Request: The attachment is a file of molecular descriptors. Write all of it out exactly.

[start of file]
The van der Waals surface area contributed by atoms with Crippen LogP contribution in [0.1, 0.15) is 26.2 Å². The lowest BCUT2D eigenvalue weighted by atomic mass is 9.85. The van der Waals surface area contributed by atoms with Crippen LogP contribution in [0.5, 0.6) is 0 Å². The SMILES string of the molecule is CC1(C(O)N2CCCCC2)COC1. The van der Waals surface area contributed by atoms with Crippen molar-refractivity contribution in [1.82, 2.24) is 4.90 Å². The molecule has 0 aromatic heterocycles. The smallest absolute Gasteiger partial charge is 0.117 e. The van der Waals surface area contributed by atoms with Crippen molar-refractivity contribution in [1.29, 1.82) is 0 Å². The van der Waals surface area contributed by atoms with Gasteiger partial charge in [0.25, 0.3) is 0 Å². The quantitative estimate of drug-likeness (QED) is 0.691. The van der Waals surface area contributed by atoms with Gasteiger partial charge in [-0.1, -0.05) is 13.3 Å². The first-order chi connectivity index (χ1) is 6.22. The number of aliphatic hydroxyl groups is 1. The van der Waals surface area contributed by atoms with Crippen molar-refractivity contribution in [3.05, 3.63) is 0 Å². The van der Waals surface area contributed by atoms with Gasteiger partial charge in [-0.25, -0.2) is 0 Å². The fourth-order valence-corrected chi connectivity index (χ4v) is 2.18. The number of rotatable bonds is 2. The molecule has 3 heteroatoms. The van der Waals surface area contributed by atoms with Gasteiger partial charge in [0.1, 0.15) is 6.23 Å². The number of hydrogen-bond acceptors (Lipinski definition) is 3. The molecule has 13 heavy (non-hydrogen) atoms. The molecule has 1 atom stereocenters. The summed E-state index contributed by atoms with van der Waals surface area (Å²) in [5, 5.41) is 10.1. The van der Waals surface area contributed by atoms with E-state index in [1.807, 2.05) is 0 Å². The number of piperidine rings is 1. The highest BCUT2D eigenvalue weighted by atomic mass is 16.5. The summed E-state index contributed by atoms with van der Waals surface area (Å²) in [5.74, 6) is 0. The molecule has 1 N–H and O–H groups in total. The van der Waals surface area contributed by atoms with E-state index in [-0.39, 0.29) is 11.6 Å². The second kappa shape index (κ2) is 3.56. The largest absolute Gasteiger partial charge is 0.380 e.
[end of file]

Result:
The van der Waals surface area contributed by atoms with Crippen LogP contribution in [0.1, 0.15) is 26.2 Å². The lowest BCUT2D eigenvalue weighted by atomic mass is 9.85. The van der Waals surface area contributed by atoms with Crippen LogP contribution in [0.5, 0.6) is 0 Å². The SMILES string of the molecule is CC1(C(O)N2CCCCC2)COC1. The van der Waals surface area contributed by atoms with Crippen molar-refractivity contribution in [1.82, 2.24) is 4.90 Å². The molecule has 0 aromatic heterocycles. The smallest absolute Gasteiger partial charge is 0.117 e. The van der Waals surface area contributed by atoms with Crippen molar-refractivity contribution in [1.29, 1.82) is 0 Å². The van der Waals surface area contributed by atoms with Gasteiger partial charge in [0.25, 0.3) is 0 Å². The quantitative estimate of drug-likeness (QED) is 0.691. The van der Waals surface area contributed by atoms with Gasteiger partial charge in [-0.1, -0.05) is 13.3 Å². The first-order chi connectivity index (χ1) is 6.22. The number of aliphatic hydroxyl groups is 1. The van der Waals surface area contributed by atoms with Crippen molar-refractivity contribution in [3.05, 3.63) is 0 Å². The van der Waals surface area contributed by atoms with Gasteiger partial charge in [-0.25, -0.2) is 0 Å². The fourth-order valence-corrected chi connectivity index (χ4v) is 2.18. The number of rotatable bonds is 2. The molecule has 3 heteroatoms. The van der Waals surface area contributed by atoms with Gasteiger partial charge in [0.1, 0.15) is 6.23 Å². The number of hydrogen-bond acceptors (Lipinski definition) is 3. The molecule has 13 heavy (non-hydrogen) atoms. The molecule has 1 atom stereocenters. The summed E-state index contributed by atoms with van der Waals surface area (Å²) in [5, 5.41) is 10.1. The van der Waals surface area contributed by atoms with E-state index in [1.807, 2.05) is 0 Å². The number of piperidine rings is 1. The highest BCUT2D eigenvalue weighted by atomic mass is 16.5. The summed E-state index contributed by atoms with van der Waals surface area (Å²) in [5.74, 6) is 0. The molecule has 1 N–H and O–H groups in total. The van der Waals surface area contributed by atoms with E-state index in [-0.39, 0.29) is 11.6 Å². The second kappa shape index (κ2) is 3.56. The largest absolute Gasteiger partial charge is 0.380 e.